X-Ray Defeats Letterlocking — Unfolds and Reads Letter Sealed Since 1697

Over recent years we’ve been treated to a series of fascinating advances in the world of x-ray imaging, as  researchers have developed their x-ray microtomography techniques and equipment to the point at which they can probe and then computationally reconstruct written material within objects such as letters or scrolls in museum collections whose value or fragility means they can’t be opened and read conventionally. There is more to this challenge than simply extracting the writing though, in addition to detecting the ink the researchers also have to unpick the structure of whatever it was written upon. A particular challenge comes from letterpackets, the art of folding a letter into its own envelope, and a newly-published Nature Communications paper details work from a team of academics in the USA, the UK, and the Netherlands in tackling it.

Letterpackets were more than a practical method of packaging a missive for the mail, they also had a security function often called Letterlocking. A packet would be folded in such a way as to ensure it was impossible to open without tearing or otherwise damaging the paper, and their structure is of especial interest to historians. The researchers had a unique resource with which to work; the Brienne collection is a trunk full of undeliverable mail amassed by a 17th century postmaster couple in Den Haag in the Netherlands, and now in the possession of the Beeld en Geluid museum in that city. In it were a cache of letters including 577 never-opened letterpackets, and the x-ray technique promised a means to analyse these without compromising them.

X-Ray Defeats Letterlocking — Unfolds and Reads Letter Sealed Since 1697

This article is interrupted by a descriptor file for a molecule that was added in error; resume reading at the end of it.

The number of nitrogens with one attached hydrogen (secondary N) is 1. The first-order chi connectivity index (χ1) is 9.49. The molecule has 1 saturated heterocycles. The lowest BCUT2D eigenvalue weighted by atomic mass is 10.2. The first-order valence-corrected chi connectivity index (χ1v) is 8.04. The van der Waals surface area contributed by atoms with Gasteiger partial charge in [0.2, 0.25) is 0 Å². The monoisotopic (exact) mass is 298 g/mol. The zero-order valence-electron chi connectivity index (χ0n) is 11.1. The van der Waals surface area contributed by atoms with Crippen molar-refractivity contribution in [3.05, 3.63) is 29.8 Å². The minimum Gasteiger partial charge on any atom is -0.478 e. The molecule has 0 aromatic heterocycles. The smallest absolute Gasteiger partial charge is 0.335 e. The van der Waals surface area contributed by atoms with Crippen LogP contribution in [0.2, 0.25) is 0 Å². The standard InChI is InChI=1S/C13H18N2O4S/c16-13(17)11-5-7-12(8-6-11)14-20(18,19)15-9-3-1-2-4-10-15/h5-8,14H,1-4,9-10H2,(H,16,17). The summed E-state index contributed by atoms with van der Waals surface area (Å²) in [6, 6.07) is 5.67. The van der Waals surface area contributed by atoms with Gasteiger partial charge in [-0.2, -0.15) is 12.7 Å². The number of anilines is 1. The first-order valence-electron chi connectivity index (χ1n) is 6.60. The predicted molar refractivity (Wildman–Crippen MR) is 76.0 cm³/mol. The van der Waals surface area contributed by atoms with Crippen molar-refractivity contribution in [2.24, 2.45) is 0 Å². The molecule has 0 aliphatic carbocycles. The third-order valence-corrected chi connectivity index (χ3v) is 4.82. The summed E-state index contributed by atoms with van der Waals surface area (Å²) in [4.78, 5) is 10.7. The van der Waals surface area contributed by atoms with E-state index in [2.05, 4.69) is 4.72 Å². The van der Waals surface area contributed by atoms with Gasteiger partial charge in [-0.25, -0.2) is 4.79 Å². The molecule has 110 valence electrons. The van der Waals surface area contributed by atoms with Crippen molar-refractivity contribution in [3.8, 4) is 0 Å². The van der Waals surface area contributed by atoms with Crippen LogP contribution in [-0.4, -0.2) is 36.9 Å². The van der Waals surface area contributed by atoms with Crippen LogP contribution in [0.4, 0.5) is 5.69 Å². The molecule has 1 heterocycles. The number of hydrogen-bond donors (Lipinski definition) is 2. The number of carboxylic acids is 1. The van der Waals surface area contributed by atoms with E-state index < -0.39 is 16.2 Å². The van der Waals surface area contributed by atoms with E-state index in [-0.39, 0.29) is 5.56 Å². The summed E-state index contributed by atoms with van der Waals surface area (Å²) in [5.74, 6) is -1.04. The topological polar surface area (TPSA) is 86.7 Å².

A letter imaged using the technique.

The researchers have developed an entirely computational technique for the virtual unfolding process. Starting with a 3D volumetric x-ray scan of the unopened packet they then identify the various layers of paper and the bright spots which denote the ink. Their algorithm has to cope with areas in which two or more layers are tightly in contact, for example when multiple levels are folded, and then unpick the resulting 3-dimensional mesh into a 2-dimensional sheet. Their process for mapping the crease pattern involves applying a colour map representing the mean curve radius at a given point. The final section of the paper looks at the multiple different methods of letterlocking, and attempts to categorise them all including a security rating for each. It’s evident that this could be a highly personalised process, indeed they give as an example a letter from Mary Queen of Scots that used an intricate spiral folding technique to identify its sender.

It’s clear that this technique will reveal many more fascinating historical documents as it is both refined and extended across the many more collections of further artefacts that have lain waiting for it. As they say, individual letters do not necessarily contain earth-shattering historical discoveries, but taken together they shed an important light on the social history of past centuries.

One of the names on the paper is [David Mills], whose work has featured here before.

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